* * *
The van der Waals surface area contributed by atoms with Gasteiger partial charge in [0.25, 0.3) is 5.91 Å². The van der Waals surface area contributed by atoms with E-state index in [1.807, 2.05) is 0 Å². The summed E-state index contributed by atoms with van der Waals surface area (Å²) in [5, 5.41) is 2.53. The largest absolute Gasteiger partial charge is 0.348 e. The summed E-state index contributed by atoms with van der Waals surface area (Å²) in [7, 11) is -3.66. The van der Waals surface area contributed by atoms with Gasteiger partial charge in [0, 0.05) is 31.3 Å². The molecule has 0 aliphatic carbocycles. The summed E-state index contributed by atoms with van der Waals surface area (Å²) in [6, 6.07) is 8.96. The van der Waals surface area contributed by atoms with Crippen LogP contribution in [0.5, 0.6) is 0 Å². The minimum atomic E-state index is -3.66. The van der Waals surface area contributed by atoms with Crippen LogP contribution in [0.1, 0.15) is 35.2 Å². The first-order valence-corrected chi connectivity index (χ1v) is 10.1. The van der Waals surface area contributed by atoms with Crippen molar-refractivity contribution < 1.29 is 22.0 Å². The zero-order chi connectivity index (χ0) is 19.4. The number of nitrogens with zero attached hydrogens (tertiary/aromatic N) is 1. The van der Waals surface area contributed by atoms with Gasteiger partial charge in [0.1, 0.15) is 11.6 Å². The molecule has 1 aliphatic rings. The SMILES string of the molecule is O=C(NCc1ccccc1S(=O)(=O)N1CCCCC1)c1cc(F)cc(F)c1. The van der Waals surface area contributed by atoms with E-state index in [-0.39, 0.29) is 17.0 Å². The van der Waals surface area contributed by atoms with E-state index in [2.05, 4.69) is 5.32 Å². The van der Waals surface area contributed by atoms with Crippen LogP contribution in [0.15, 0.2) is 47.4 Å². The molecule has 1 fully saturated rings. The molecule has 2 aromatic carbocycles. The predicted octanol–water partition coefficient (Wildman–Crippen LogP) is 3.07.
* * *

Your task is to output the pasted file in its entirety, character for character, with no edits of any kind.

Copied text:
The van der Waals surface area contributed by atoms with Gasteiger partial charge in [0.25, 0.3) is 5.91 Å². The van der Waals surface area contributed by atoms with E-state index in [1.807, 2.05) is 0 Å². The summed E-state index contributed by atoms with van der Waals surface area (Å²) in [5, 5.41) is 2.53. The largest absolute Gasteiger partial charge is 0.348 e. The summed E-state index contributed by atoms with van der Waals surface area (Å²) in [7, 11) is -3.66. The van der Waals surface area contributed by atoms with Gasteiger partial charge in [0, 0.05) is 31.3 Å². The molecule has 0 aliphatic carbocycles. The summed E-state index contributed by atoms with van der Waals surface area (Å²) in [6, 6.07) is 8.96. The van der Waals surface area contributed by atoms with Crippen LogP contribution in [0.5, 0.6) is 0 Å². The minimum atomic E-state index is -3.66. The van der Waals surface area contributed by atoms with Crippen LogP contribution in [0.1, 0.15) is 35.2 Å². The first-order valence-corrected chi connectivity index (χ1v) is 10.1. The van der Waals surface area contributed by atoms with Crippen molar-refractivity contribution < 1.29 is 22.0 Å². The zero-order chi connectivity index (χ0) is 19.4. The number of nitrogens with zero attached hydrogens (tertiary/aromatic N) is 1. The van der Waals surface area contributed by atoms with Gasteiger partial charge in [0.1, 0.15) is 11.6 Å². The molecule has 1 aliphatic rings. The SMILES string of the molecule is O=C(NCc1ccccc1S(=O)(=O)N1CCCCC1)c1cc(F)cc(F)c1. The van der Waals surface area contributed by atoms with E-state index in [-0.39, 0.29) is 17.0 Å². The van der Waals surface area contributed by atoms with E-state index in [2.05, 4.69) is 5.32 Å². The van der Waals surface area contributed by atoms with Crippen LogP contribution in [0.15, 0.2) is 47.4 Å². The molecule has 1 fully saturated rings. The molecule has 2 aromatic carbocycles. The predicted octanol–water partition coefficient (Wildman–Crippen LogP) is 3.07.